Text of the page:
Netflix Has a Massive Cancelling Problem That Will Ruin Platform Eventually
It's only getting worse as more shows are getting cancelled after just one season.
These days, it's quite dangerous to get hooked on a Netflix show that has only had one season, as there is always a possibility of it getting axed by the platform even after the first chapter ends on a cliffhanger.
With shows like First Kill, Warrior Nun, Midnight Club, and most recently 1899, getting cancelled, fans are rioting online and blasting Netflix for poor management that they believe will end up hurting the platform itself.
"Netflix have done irreparable damage to their brand by constantly cancelling things, they have effectively trained their own audience never to get invested in any of their shows. It's short term cost-cutting, long-term harm," Twitter user CaseyExplosion said.
It's true for pretty much any Netflix show that is not an undisputable and massive hit like Stranger Things or Wednesday. Moreover, all the shows that only existed for one season are now doomed to never gain audience since they end on a cliffhanger that will never get resolved.
"Netflix could have had an absolutely killer library of shows that built word of mouth and paid returns over a decade+, and instead they have one Stranger Things and two hundred single-season shows you're never going to watch because you heard they got cancelled on a cliffhanger," Twitter user m_busuttil noted.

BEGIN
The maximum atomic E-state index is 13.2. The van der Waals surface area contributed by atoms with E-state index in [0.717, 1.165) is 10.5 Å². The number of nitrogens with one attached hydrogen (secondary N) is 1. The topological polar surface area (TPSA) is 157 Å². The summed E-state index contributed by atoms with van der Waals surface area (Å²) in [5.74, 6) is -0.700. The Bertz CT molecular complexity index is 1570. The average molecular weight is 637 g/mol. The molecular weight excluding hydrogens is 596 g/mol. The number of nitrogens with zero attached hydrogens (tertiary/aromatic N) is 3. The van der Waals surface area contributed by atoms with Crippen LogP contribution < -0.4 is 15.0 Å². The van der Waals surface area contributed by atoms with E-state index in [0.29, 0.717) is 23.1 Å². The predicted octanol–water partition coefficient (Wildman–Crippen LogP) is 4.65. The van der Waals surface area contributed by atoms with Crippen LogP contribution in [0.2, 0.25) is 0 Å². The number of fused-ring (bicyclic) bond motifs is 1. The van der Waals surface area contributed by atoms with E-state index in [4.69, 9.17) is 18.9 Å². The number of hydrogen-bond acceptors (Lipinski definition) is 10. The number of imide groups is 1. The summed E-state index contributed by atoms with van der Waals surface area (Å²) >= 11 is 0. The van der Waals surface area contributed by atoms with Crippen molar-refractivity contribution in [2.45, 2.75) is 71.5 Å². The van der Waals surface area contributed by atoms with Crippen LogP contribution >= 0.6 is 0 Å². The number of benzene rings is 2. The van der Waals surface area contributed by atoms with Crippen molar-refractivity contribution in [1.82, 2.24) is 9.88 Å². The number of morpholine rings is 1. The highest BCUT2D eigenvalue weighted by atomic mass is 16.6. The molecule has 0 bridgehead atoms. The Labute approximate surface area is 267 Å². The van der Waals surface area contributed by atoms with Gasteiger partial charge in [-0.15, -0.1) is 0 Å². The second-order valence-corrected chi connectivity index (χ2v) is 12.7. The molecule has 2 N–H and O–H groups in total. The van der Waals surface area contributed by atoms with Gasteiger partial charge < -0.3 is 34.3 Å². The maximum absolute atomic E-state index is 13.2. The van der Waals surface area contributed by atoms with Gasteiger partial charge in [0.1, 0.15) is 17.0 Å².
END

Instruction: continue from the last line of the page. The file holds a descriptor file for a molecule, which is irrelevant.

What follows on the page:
Some people point out that many shows that are considered iconic these days, such as The Office and Community, needed more than one season to find their footing and establish a dedicated audience. However, in 2023, it looks like Netflix is not ready to give its small projects a chance. Moreover, it won't even pour money into proper advertising and marketing — a problem that fans of shows like The Umbrella Academy, First Kill, and even The Sandman ( the latter is still up and running) have highlighted.
As more people are starting to lose their patience, calls to cancel Netflix subscriptions are increasing on social media. Because seriously, what's the point of paying for a streaming service while "being unable to know whether the show you've just started watching is going to vanish?"